This week’s pick of four books that we love.
We find the same children’s books are often on ‘Top 10’ and ‘most read’ lists (Hungry Caterpillar, anyone?) And while there’s nothing wrong with a classic, we’re here to help you branch out a little. It is hugely beneficial to your child’s learning and understanding of the world if they read books by authors from different places, who have different cultures and experiences. Plus, as parents or carers, it can only be good for your own sanity to not have to read the same story over and over and over again…
That’s why we’re putting together a series of blog posts that champion some of our favourite books – if you like the sound of any of them, get in touch with us and we can arrange a story time event at your local community centre, school or library.
1) Rastamouse and the Double-Crossin’ Diva, by Michael De Souza & Genevieve Webster
Children will love the rhythm and pace of this story, about a stolen bus that is stopping a group of orphans from going to a big talent show. Can the mystery-solving Rastamouse and Da Easy Crew catch the culprit? Will the orphans get there in time to see ‘Toots and the Moustails’? (There’s more where that came from).
One of three Rastamouse books all about morality and music, the stories have since been made into an animated TV series – voiced by none other than Reggie Yates.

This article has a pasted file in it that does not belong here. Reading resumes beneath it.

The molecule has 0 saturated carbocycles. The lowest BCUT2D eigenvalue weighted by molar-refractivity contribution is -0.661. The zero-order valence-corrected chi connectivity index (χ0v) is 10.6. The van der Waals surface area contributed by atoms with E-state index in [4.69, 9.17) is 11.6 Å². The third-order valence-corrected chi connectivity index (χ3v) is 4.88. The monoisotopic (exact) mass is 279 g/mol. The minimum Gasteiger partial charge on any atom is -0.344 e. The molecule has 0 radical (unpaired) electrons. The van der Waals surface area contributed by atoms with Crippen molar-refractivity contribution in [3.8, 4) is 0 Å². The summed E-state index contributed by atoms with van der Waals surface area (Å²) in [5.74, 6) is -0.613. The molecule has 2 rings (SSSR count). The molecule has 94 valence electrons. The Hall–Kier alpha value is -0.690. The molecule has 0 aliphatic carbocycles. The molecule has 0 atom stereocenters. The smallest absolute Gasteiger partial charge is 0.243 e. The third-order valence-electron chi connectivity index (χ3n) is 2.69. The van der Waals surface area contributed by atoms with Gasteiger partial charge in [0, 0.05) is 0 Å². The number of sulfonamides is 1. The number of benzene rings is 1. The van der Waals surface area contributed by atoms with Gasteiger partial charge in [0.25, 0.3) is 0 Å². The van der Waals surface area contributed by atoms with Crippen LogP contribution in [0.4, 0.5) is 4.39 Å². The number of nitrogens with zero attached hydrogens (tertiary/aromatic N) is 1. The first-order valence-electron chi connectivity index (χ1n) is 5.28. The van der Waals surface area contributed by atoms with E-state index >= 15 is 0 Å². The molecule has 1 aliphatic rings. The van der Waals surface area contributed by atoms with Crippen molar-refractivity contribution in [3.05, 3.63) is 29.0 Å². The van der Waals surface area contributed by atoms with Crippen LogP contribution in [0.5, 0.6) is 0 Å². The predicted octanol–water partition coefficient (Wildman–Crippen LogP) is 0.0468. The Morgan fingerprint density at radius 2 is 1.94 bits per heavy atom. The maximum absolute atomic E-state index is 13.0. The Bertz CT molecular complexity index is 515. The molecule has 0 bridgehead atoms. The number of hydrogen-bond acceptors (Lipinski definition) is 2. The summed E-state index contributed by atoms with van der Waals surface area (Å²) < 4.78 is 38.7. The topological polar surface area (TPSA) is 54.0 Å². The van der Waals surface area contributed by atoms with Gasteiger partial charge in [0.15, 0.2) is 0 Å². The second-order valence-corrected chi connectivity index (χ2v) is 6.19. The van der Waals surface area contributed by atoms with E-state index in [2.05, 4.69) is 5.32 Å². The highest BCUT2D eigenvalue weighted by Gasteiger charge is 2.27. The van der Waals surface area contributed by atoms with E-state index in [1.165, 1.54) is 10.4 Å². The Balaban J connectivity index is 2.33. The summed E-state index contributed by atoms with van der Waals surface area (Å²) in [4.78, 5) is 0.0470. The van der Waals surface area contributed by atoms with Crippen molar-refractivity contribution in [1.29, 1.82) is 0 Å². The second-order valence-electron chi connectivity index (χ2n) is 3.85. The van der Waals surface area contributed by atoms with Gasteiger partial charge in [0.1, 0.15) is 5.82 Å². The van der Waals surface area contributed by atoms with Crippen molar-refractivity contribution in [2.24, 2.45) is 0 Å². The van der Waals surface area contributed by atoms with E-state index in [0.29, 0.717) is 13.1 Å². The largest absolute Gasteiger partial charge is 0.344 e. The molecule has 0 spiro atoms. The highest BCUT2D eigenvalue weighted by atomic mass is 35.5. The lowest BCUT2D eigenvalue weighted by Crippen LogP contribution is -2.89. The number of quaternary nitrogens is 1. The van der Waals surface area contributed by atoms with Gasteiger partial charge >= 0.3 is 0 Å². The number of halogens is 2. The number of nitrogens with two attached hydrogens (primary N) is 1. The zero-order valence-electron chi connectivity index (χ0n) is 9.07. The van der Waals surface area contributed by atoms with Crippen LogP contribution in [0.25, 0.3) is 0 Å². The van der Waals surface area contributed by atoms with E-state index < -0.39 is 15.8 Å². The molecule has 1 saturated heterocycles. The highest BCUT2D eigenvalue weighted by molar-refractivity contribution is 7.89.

2) Peter’s Chair, by Ezra Jack Keats
The collage style of illustration in this book is really beautiful, as is the story of the coming of a baby sister, told from the perspective of an older brother. An everyday tale of growing up, acceptance and sharing, that countless children will relate to.
3) Rainforest, by Helen Cowcher
Written and illustrated by author and artist Helen Cowcher, the vivid colours and portraits of animals really bring this story to life. Younger children will enjoy pointing out their favourite creatures, while older ones will be introduced to deeper messages of the impact of climate change and deforestation. An important topic, presented carefully and elegantly.
4) Yasmin The Builder, by Saadia Faruqi and Hatem Aly
With three simple chapters, this book is a great stepping stone to help children’s comprehension of more complex story structures. Set at school, the story follows the character of Yasmin, as she struggles with inspiration and creativity during a ‘build a city’ classroom task. The book is brilliant at encouraging children to reflect on what they have just read, with questions and prompts at the end, as well as a step-by-step activity.
Book one out of twelve, the Yasmin books also teach children about Pakistani culture – this one includes a dictionary of Urdu words and some fun facts about the character and author’s country.
Have any books you think we should include in our recommendations? Share with us on Instagram @beardsand_books.